Try also to get a Linhof zooming viewfinder (the oldest and cheapest type) for the camera. this will help you frame your pictures and choose the right lens prior to setting up the tripod.

An additional buy well worth the money would be a lens cam for a 100 mm lens (yes, 100, not 90). With such a cam (and assuming the rangefinder is adjusted) you can use the Angulon for handheld photography, with the bed in the lower position. I am still using this outfit for handheld picture taking, together with a Horseman 6x12 rollfilm back onf the Technika. I have recently taken some marvelous pictures with this outfit.

If you happen to own the oldest version of the Technika III, which does not have a Graflok back, do not dispair. Such backs, used on later versions of the III, can still be bought on e-bay for reasonable amounts. They will fit on your older model just fine.

The earlier comment about no forward tilt is not valid in my view. Lowering the bed and raising the lens standard will give you all the forward tilt you will ever need.

All in all, you will like your camera. Stick to it for a couple of years and learn to exploit its potential to the full. It will make you a real photographer yet!!!!!

I hope this helps

Paul Butler
14-Mar-2005, 10:51
Congratulations! You will find this to be an excellent camera.

As noted in the earlier post, lack of a forward tilt is not a problem. You can achieve the same effect (with fewer lens coverage issues) by tilting the rear of the camera back towards you (see Ansel Adams, "The Camera").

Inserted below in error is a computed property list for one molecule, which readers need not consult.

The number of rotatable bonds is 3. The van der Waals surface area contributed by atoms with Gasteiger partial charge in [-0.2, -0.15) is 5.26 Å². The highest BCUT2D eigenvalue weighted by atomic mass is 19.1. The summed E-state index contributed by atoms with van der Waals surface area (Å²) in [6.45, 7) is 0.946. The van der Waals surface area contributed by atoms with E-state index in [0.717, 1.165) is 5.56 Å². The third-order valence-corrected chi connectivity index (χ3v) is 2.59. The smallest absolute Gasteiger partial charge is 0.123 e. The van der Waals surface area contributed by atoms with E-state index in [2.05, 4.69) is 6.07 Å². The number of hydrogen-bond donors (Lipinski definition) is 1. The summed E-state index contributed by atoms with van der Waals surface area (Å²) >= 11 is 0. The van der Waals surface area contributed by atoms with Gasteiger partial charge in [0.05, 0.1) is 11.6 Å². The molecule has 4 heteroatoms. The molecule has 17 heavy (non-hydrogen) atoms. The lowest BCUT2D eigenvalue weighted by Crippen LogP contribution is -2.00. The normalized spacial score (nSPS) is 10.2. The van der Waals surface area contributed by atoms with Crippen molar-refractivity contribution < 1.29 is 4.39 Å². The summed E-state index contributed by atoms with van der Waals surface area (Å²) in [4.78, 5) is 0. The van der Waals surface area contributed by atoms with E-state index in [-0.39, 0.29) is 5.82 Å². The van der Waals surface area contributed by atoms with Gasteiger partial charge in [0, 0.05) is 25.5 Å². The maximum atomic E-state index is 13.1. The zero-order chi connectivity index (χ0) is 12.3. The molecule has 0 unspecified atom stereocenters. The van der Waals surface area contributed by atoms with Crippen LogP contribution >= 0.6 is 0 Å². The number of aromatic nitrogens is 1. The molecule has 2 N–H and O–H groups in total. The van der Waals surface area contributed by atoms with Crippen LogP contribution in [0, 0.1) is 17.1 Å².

My Technika II doesn't have a graflok back and for me it is a non-issue.

Don't forget to check the bellows for pinhole leaks and to check that the film holders are light tight (see extensive posts about how to do this, elsewhere on this site).

Most of what you learn on this site, and from the books mentioned in other recent posts, applies to any LF camera whether a Technika III or not. There is also a wealth of Technika-specific information to be found here.

Bob Salomon
14-Mar-2005, 11:07
"As noted in the earlier post, lack of a forward tilt is not a problem. You can achieve the same effect (with fewer lens coverage issues) by tilting the rear of the camera back towards you"

Yes, as long as you are not trying to correct image shape. Back movements change the shape of the image. If you are photogaphing a rock this may not matter. If you are doing a building or a package for a product it can be critical.

"Lowering the bed and raising the lens standard will give you all the forward tilt you will ever need"

Except without the control a tilting lensboard provides. By tilting the bed you have a set amount of tilt not a variable amount. additionally the camera's tilt is now dictating the height of the camera rather then the photographer chosing the camera's position.Positioning the camera on its side, rotating the back 90 will give you variable tilt on the III. Much more versatile then using the drop bed when it is not required.

Emil Ems
15-Mar-2005, 08:43
Bob,

With due respect for your huge amount of knowledge about Linhof cameras I beg to disagree with your above comments on the front tilt of the Technika III. As I said before, lowering the front bed and raising the lens standard will provide you with all the tilt you will ever need. At maximum this is equivalent to a 30 per cent forward tilt, I believe. However the amount of forward tilt is not fixed at that number, as your comment appears to indicate. It can be changed continuously from 30 per cent down to zero per cent by tilting the lens standard BACK at the same time as lowering the front bed.

Although it is true that you could put the Technika on the tripod sideways and use the front swing as tilt, I find this practice, frankly speaking, to be very cumbersome , compared with the technique I just outlined above.